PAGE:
Mark Zuckerberg’s announcement that he will use 99 percent of his wealth for charitable purposes has generated a surprising amount of acrimony. I don’t really get why. Anyone who looks into it for more than a few seconds understands that the financial structure he set up doesn’t benefit him personally, so there’s no point griping about that. Nor does it make a lot of sense to make Zuckerberg into a poster boy for income inequality. There are lots of better examples. Josh Barro identifies the only real concern about Zuckerberg’s plan:
The bigger issue is the promise: to use nearly all his wealth “to further the mission of advancing human potential and promoting equality.”….[This] is, to a large degree, subjective. Most political donors believe their favored candidates benefit not just themselves but the public, and essentially all start-up founders in Silicon Valley believes their companies will serve to advance human potential. Even donations that fit within the legal framework of charity can be duds: Mr. Zuckerberg’s $100 million gift to the Newark Public Schools seems to have done little to benefit Newark students.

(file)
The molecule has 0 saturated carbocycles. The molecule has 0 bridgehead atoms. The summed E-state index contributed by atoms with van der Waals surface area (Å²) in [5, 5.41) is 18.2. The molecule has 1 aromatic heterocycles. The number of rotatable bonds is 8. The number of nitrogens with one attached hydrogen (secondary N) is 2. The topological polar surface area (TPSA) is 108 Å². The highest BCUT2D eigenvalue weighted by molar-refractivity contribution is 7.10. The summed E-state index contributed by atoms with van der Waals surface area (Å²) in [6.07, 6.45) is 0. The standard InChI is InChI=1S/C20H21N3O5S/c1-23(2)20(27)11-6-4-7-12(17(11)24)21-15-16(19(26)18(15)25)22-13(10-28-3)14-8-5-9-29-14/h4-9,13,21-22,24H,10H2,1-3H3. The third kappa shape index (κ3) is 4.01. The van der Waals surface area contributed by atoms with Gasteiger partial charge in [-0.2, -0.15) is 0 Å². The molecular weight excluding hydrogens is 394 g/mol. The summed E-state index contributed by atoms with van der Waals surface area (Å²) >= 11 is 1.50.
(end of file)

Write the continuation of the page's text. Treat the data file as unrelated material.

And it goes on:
Well, yeah. There’s no way to force Zuckerberg or anyone else to give their money away. There’s no way to force them to give it away on projects you approve of. There’s no way to guarantee that all their donations will work out well. That’s life, and Zuckerberg is no better or worse than any other billionaire on these scores. Still, the mere fact of announcing that he plans to give away 99 percent of his wealth is praiseworthy, isn’t it? He’s putting himself under pressure to follow through and setting an example for others at the same time. What’s not to like?
As for the fact that he wants to oversee what the money is spent on instead of, say, giving it all to the Red Cross—well, I’d do the same thing. Wouldn’t you?